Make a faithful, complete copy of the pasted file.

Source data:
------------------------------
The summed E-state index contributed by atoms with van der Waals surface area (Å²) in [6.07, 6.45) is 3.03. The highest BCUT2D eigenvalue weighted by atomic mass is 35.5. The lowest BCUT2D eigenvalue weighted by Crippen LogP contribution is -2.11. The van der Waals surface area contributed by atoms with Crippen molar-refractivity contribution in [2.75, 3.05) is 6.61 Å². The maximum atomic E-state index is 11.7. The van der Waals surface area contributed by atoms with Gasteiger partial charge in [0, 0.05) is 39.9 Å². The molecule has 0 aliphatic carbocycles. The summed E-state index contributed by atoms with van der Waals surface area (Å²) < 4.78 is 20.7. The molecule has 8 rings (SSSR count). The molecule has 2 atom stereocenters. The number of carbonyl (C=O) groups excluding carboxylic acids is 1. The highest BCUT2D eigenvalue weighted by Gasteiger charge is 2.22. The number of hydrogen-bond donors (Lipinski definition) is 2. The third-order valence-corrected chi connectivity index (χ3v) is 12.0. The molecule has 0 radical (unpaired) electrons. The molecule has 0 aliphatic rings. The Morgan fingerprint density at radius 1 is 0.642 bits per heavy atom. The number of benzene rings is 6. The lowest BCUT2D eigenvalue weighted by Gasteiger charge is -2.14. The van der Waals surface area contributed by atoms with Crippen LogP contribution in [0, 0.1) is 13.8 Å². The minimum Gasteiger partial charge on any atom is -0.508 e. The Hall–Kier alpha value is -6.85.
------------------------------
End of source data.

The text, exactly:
The summed E-state index contributed by atoms with van der Waals surface area (Å²) in [6.07, 6.45) is 3.03. The highest BCUT2D eigenvalue weighted by atomic mass is 35.5. The lowest BCUT2D eigenvalue weighted by Crippen LogP contribution is -2.11. The van der Waals surface area contributed by atoms with Crippen molar-refractivity contribution in [2.75, 3.05) is 6.61 Å². The maximum atomic E-state index is 11.7. The van der Waals surface area contributed by atoms with Gasteiger partial charge in [0, 0.05) is 39.9 Å². The molecule has 0 aliphatic carbocycles. The summed E-state index contributed by atoms with van der Waals surface area (Å²) < 4.78 is 20.7. The molecule has 8 rings (SSSR count). The molecule has 2 atom stereocenters. The number of carbonyl (C=O) groups excluding carboxylic acids is 1. The highest BCUT2D eigenvalue weighted by Gasteiger charge is 2.22. The number of hydrogen-bond donors (Lipinski definition) is 2. The third-order valence-corrected chi connectivity index (χ3v) is 12.0. The molecule has 0 radical (unpaired) electrons. The molecule has 0 aliphatic rings. The Morgan fingerprint density at radius 1 is 0.642 bits per heavy atom. The number of benzene rings is 6. The lowest BCUT2D eigenvalue weighted by Gasteiger charge is -2.14. The van der Waals surface area contributed by atoms with Crippen LogP contribution in [0, 0.1) is 13.8 Å². The minimum Gasteiger partial charge on any atom is -0.508 e. The Hall–Kier alpha value is -6.85.